None offered the 3 year warranty on Gigabyte motherboards and Intel processors, instead offering a 1 year warranty. Yes, this is up to the dealer, however it seems stupid to offer less than the warranty they get from the distributor. Of course, the 'alternative products' they tried to promote do not have a 3 year warranty, only 12 months!

Poor Customer Service in a Tough Economy

We constantly hear traders complaining about the state of the economy. In the computer component industry the boom times of the early and mid 2000's are long gone. Back in mid 2000, vendors collecting stock from one of SA's leading distributors would have to take a number, and wait in line, regularly with more than 100 others in front of them to collect orders. The average time spent collecting pre-ordered stock ranged from 40 minutes to 90 minutes. These days there is seldom a need to queue; if this is not indicative of a slow down in the industry, nothing is.

Business operators that fail to meet customer expectations have no place in the marketplace today. There is no excuse for trying to push alternative items. If the vendor is not able to supply a particular brand, they must inform the prospective client immediately, and request permission to offer other makes or models. Would YOU consider buying a Mazda 3 if you were in the marketplace for a BMW M3? I doubt it.Simply because they both have a "3" in common doesn't make them similar in quality or performance.

Possibly this is a poor analogy: When we set out to purchase a particular motor vehicle, we know what the dealer's range is - they provide the information in large and clear signage. In the PC component industry we seldom have this information displayed by vendors - they don't have clear and easily visible signage (if any) proclaiming they sell products from 'x' manufacturer, 'y' brand. (I do - I sell only Gigabyte and Intel motherboards and Seagate hard drives for example, and make this very clear).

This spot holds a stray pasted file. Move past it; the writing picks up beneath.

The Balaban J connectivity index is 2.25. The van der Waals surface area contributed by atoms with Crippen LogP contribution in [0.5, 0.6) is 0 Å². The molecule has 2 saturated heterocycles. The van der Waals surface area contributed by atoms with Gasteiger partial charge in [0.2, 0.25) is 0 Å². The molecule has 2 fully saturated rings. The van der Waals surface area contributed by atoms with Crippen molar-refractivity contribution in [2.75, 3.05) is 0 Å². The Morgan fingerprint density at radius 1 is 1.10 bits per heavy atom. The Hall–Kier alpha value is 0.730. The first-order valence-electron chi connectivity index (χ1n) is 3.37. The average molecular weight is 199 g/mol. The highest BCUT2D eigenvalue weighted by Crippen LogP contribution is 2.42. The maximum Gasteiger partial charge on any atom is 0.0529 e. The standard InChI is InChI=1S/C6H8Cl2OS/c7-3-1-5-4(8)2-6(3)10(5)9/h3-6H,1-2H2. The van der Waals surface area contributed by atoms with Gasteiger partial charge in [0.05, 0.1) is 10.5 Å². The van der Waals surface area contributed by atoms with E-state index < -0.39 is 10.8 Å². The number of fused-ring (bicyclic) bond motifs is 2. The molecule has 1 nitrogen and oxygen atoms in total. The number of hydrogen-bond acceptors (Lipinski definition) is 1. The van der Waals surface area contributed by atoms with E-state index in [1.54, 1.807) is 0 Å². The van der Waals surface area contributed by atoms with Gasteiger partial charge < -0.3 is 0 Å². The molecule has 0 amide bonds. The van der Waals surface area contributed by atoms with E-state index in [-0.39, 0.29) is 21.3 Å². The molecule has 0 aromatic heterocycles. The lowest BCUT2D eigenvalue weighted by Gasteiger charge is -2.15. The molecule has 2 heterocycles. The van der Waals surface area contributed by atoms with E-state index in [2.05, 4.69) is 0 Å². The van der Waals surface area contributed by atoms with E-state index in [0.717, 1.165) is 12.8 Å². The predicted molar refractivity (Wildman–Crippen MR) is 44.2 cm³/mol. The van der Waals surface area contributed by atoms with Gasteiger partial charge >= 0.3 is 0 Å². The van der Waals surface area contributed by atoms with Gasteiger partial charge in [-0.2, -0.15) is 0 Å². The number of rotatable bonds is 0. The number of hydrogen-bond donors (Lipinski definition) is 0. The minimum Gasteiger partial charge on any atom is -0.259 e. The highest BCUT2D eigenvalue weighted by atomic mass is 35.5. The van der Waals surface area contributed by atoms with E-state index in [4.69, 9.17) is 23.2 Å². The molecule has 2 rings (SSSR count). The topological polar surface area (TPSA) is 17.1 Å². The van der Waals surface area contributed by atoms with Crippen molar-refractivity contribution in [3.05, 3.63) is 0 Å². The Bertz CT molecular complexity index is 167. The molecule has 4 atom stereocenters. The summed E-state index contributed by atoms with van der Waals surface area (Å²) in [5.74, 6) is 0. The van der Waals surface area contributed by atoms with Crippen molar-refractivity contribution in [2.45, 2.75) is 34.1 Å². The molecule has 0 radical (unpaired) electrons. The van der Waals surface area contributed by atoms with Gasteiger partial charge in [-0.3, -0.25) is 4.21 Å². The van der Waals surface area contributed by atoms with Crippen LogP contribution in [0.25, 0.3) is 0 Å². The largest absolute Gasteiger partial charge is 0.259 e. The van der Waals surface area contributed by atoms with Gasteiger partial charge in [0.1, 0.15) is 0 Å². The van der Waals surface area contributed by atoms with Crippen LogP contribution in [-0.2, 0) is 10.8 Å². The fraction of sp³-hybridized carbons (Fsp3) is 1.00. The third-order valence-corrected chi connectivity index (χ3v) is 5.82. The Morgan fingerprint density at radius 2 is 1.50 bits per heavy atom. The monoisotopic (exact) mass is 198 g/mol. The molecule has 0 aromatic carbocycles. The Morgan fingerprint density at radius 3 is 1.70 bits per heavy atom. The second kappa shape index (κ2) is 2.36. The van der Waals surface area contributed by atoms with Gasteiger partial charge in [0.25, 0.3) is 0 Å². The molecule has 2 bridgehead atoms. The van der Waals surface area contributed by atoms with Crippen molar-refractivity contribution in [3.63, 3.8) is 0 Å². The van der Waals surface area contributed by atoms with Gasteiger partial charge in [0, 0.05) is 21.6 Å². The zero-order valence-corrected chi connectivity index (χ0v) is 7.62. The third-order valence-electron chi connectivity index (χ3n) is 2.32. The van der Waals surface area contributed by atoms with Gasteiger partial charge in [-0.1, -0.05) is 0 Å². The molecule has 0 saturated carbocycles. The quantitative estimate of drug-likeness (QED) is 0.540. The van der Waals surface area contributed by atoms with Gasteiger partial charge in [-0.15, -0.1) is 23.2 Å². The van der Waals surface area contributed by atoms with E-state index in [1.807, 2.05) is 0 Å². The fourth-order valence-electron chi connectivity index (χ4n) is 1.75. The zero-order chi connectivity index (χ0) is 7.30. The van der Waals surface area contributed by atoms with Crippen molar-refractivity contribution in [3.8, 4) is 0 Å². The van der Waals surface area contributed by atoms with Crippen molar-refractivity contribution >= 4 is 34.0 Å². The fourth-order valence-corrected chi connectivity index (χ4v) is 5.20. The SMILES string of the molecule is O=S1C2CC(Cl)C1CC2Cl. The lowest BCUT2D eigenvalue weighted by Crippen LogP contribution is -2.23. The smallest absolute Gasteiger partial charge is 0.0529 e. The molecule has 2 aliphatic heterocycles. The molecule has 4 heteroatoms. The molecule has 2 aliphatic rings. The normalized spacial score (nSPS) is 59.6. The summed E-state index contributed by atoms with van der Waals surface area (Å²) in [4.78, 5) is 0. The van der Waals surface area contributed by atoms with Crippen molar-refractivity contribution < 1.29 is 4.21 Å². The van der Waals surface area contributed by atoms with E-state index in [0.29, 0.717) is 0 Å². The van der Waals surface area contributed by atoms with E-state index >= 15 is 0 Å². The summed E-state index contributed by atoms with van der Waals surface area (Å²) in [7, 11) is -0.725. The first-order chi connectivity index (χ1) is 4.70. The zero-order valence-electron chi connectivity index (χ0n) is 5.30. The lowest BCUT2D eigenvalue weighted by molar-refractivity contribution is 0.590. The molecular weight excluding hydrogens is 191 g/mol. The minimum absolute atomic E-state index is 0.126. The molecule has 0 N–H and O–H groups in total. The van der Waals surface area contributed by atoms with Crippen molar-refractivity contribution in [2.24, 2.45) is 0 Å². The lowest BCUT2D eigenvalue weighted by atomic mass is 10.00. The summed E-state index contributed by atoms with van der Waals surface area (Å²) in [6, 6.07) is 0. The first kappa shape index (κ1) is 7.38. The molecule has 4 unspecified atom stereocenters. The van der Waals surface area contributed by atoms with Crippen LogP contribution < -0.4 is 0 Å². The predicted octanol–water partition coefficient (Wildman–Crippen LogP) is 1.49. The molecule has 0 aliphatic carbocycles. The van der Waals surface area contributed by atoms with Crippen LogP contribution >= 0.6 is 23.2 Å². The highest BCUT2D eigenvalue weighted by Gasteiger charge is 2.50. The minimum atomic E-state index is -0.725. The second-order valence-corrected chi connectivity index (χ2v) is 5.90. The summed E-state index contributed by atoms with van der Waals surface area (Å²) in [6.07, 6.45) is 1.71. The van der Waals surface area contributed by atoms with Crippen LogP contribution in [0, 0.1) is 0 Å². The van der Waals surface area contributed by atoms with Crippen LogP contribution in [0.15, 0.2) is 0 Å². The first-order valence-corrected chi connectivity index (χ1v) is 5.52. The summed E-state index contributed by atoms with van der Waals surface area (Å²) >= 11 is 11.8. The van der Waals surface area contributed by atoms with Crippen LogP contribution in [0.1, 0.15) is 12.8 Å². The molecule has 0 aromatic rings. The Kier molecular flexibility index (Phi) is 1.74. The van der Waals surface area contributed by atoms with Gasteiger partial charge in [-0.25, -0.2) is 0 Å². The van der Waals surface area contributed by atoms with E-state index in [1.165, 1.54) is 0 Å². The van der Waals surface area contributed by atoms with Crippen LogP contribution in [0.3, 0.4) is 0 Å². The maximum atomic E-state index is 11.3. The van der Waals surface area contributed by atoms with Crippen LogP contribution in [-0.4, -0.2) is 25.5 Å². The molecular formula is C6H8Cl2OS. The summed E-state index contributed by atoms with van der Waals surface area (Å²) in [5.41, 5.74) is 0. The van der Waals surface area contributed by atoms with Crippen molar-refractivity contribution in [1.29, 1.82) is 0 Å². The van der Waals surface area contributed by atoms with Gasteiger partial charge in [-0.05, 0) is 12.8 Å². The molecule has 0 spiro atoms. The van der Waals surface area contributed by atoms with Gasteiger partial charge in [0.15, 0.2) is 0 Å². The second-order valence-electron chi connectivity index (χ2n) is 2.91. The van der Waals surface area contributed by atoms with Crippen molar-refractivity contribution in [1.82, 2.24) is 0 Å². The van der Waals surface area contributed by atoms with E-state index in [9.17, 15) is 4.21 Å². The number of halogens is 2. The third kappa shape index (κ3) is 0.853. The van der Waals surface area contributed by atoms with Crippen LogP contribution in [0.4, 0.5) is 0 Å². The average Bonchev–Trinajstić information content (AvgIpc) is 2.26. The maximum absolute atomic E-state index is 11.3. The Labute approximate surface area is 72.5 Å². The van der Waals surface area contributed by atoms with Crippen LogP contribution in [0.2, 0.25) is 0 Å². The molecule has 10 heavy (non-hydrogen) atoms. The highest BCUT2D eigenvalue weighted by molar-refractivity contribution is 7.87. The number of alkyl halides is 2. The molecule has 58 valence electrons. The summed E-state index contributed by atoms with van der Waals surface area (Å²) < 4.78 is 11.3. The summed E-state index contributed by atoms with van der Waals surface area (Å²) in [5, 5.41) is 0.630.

One sale worth 4 

Interestingly enough the value of the sale of the specified items equates to roughly the sale of 4 sets of components for the entry level type of products that makes up the bread and butter for most of these outlets. One could surmise these dealers are so busy shifting 'low end boxes' they have no need for the sale. I doubt it; in the case of some of the sample dealers, I regularly pass a couple of their shops and the most noticeable thing is the LACK of customers in the shop.

A Professional Approach Pays Off

I have sold mid-range to high end PC systems since 2000. To date I have not received a single complaint from a customer that the supplied equipment failed to meet the requirements. Customers who have required additional items and support over the years have returned time and time again.

I have also not had a single Gigabyte or Intel motherboard fail within the 3 year guaranty period. (The mentioned system based on a Gigabyte board failed after nearly double the estimated minimum number of operational hours - life expectancy!).